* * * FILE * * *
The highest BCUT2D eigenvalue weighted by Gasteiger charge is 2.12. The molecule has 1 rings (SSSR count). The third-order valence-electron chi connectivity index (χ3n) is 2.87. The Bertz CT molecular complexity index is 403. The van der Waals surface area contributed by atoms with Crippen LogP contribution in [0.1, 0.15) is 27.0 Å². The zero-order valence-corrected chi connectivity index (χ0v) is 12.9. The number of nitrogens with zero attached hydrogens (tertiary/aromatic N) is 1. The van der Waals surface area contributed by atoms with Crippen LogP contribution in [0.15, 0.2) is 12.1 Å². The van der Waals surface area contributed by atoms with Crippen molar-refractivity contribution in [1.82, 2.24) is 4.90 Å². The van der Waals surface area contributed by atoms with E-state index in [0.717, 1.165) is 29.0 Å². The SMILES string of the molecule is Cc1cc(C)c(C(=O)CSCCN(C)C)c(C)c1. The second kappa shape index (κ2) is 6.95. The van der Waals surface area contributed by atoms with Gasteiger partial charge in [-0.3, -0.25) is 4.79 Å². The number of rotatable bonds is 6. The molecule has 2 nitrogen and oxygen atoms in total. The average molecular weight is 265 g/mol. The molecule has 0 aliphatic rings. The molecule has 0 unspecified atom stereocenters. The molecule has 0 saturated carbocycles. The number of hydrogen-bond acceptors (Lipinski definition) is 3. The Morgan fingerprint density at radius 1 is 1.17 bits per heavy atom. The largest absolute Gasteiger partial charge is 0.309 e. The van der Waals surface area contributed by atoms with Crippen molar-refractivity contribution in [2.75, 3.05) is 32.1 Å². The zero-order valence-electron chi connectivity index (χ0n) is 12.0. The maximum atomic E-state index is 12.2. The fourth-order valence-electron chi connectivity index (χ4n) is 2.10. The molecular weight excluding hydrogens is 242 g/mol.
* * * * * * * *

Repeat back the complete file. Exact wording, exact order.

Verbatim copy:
The highest BCUT2D eigenvalue weighted by Gasteiger charge is 2.12. The molecule has 1 rings (SSSR count). The third-order valence-electron chi connectivity index (χ3n) is 2.87. The Bertz CT molecular complexity index is 403. The van der Waals surface area contributed by atoms with Crippen LogP contribution in [0.1, 0.15) is 27.0 Å². The zero-order valence-corrected chi connectivity index (χ0v) is 12.9. The number of nitrogens with zero attached hydrogens (tertiary/aromatic N) is 1. The van der Waals surface area contributed by atoms with Crippen LogP contribution in [0.15, 0.2) is 12.1 Å². The van der Waals surface area contributed by atoms with Crippen molar-refractivity contribution in [1.82, 2.24) is 4.90 Å². The van der Waals surface area contributed by atoms with E-state index in [0.717, 1.165) is 29.0 Å². The SMILES string of the molecule is Cc1cc(C)c(C(=O)CSCCN(C)C)c(C)c1. The second kappa shape index (κ2) is 6.95. The van der Waals surface area contributed by atoms with Gasteiger partial charge in [-0.3, -0.25) is 4.79 Å². The number of rotatable bonds is 6. The molecule has 2 nitrogen and oxygen atoms in total. The average molecular weight is 265 g/mol. The molecule has 0 aliphatic rings. The molecule has 0 unspecified atom stereocenters. The molecule has 0 saturated carbocycles. The number of hydrogen-bond acceptors (Lipinski definition) is 3. The Morgan fingerprint density at radius 1 is 1.17 bits per heavy atom. The largest absolute Gasteiger partial charge is 0.309 e. The van der Waals surface area contributed by atoms with Crippen molar-refractivity contribution in [2.75, 3.05) is 32.1 Å². The zero-order valence-electron chi connectivity index (χ0n) is 12.0. The maximum atomic E-state index is 12.2. The fourth-order valence-electron chi connectivity index (χ4n) is 2.10. The molecular weight excluding hydrogens is 242 g/mol.